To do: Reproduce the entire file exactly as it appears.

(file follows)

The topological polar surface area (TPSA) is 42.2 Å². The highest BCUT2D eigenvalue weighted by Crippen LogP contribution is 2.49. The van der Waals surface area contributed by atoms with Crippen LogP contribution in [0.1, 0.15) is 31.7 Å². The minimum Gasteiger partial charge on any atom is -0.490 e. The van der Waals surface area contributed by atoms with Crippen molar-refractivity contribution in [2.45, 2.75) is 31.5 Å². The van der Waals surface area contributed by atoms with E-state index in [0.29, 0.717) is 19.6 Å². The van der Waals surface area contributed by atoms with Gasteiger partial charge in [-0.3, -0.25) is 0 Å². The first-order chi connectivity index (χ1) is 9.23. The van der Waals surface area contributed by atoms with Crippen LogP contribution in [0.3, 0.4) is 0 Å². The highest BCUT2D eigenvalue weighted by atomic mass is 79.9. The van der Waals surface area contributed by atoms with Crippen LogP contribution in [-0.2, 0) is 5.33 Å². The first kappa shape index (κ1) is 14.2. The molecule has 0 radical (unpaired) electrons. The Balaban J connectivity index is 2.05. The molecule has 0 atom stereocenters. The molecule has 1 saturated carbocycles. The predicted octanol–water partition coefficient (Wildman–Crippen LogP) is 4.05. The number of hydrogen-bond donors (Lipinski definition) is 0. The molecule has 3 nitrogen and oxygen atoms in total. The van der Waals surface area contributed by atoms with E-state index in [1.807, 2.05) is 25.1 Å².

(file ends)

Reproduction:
The topological polar surface area (TPSA) is 42.2 Å². The highest BCUT2D eigenvalue weighted by Crippen LogP contribution is 2.49. The van der Waals surface area contributed by atoms with Crippen LogP contribution in [0.1, 0.15) is 31.7 Å². The minimum Gasteiger partial charge on any atom is -0.490 e. The van der Waals surface area contributed by atoms with Crippen molar-refractivity contribution in [2.45, 2.75) is 31.5 Å². The van der Waals surface area contributed by atoms with E-state index in [0.29, 0.717) is 19.6 Å². The van der Waals surface area contributed by atoms with Gasteiger partial charge in [-0.3, -0.25) is 0 Å². The first-order chi connectivity index (χ1) is 9.23. The van der Waals surface area contributed by atoms with Crippen LogP contribution in [0.3, 0.4) is 0 Å². The highest BCUT2D eigenvalue weighted by atomic mass is 79.9. The van der Waals surface area contributed by atoms with Crippen LogP contribution in [-0.2, 0) is 5.33 Å². The first kappa shape index (κ1) is 14.2. The molecule has 0 radical (unpaired) electrons. The Balaban J connectivity index is 2.05. The molecule has 0 atom stereocenters. The molecule has 1 saturated carbocycles. The predicted octanol–water partition coefficient (Wildman–Crippen LogP) is 4.05. The number of hydrogen-bond donors (Lipinski definition) is 0. The molecule has 3 nitrogen and oxygen atoms in total. The van der Waals surface area contributed by atoms with E-state index in [1.807, 2.05) is 25.1 Å².